Farmer’s Son did not inherit any part of his father’s £3 million estate
A case in the High Court this week has attracted national media attention. However, it is a situation which is not uncommon, particularly in rural and farming communities.
Allen James died in 2012, leaving a wife, two daughters and a son. During his lifetime he built up a farming business and a haulage company worth £3 million.
Between 2007 and 2009, Allen gifted hundreds of acres of land to one of his daughters, and transferred various assets into the joint names of himself and his wife. In 2010, he made a will leaving his estate to his wife and daughters only. His son, Sam James, was not left a single penny.
Being disinherited would cause anyone disappointment, however, in this case, Sam claims that the farm (the most valuable asset) had been promised to him by his father. Relying on that promise, Sam committed 35 years of his life working at the farm for little reward. He is described as being the “driving force” behind the business. Sam also claims that his father had been “stricken” with dementia and did not have sufficient capacity to make a will in 2010. In addition, he believes that his mother placed undue influence on Allen to make the 2010 will.
Sam’s predicament is a surprisingly common occurrence, particularly in the farming community. Family members often work for little or no reward because promises of inheritance have been made. Often such promises have not been recorded and there can be very little evidence to support such a claim. This variably leaves family members disgruntled and claims then arise on a person’s death. Such claims can take years to resolve.
In Sam’s case, his father died in 2012 and the case has only now reached the High Court. Until disputes of this nature have been resolved, the estate cannot be distributed. Also, the legal costs incurred by all the parties involved can have a significant effect on the value of the estate.
Sam’s case is ongoing and the judgment is expected in the next month or so. We will provide you with an update following this.
GA’s wills, inheritance and trust disputes team are experts in dealing with situations such as Sam’s, where promises are made and then relied upon to a person’s detriment. Not limited to just farming, this often happens on a smaller scale such as a family home. It is quite often the case that a person is promised a share in a property if they invest in an extension, or if they provide care to a disabled or elderly individual. Situations also arise where a person pays towards a deposit on a house, or helps with mortgage payments, but are not listed as a legal owner of the property. The relationship breaks down, and the person who has invested, often considerable sums, is now out of pocket.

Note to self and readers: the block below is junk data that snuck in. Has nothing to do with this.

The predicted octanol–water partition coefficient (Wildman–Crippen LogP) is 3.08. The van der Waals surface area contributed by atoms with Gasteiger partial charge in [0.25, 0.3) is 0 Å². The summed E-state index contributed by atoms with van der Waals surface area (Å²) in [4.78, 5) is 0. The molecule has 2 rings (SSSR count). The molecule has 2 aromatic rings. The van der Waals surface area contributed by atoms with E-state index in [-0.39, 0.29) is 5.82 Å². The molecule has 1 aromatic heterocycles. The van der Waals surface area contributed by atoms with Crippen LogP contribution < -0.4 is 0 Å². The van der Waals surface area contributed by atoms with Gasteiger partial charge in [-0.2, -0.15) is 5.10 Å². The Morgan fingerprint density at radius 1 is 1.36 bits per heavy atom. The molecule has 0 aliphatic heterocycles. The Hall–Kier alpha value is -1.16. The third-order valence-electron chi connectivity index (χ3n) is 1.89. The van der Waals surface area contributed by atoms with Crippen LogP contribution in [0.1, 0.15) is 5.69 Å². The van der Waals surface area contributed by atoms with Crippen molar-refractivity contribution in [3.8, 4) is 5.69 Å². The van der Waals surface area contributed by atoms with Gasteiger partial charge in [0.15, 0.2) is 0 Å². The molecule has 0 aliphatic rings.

If you are ever made a promise which requires you to pay money to another person, or will see you impacted detrimentally, make sure you keep evidence of the promise and any investment. At the outset you should enter into a deed of trust which records your interest in a property. You can also consider pre or post nuptial agreements, or cohabitation agreements which can protect your interests when parting with money, especially when the property is owned by another person. Taking such steps early on can protect you from a possible future dispute if your relationship breaks down.
If you are involved in a dispute or find yourself in a situation similar to Sam, then you need legal and professional advice. Contact the wills, inheritance and trust disputes team by calling 01752 203500 or email me via anna.wonnacott@GAsolicitors.com.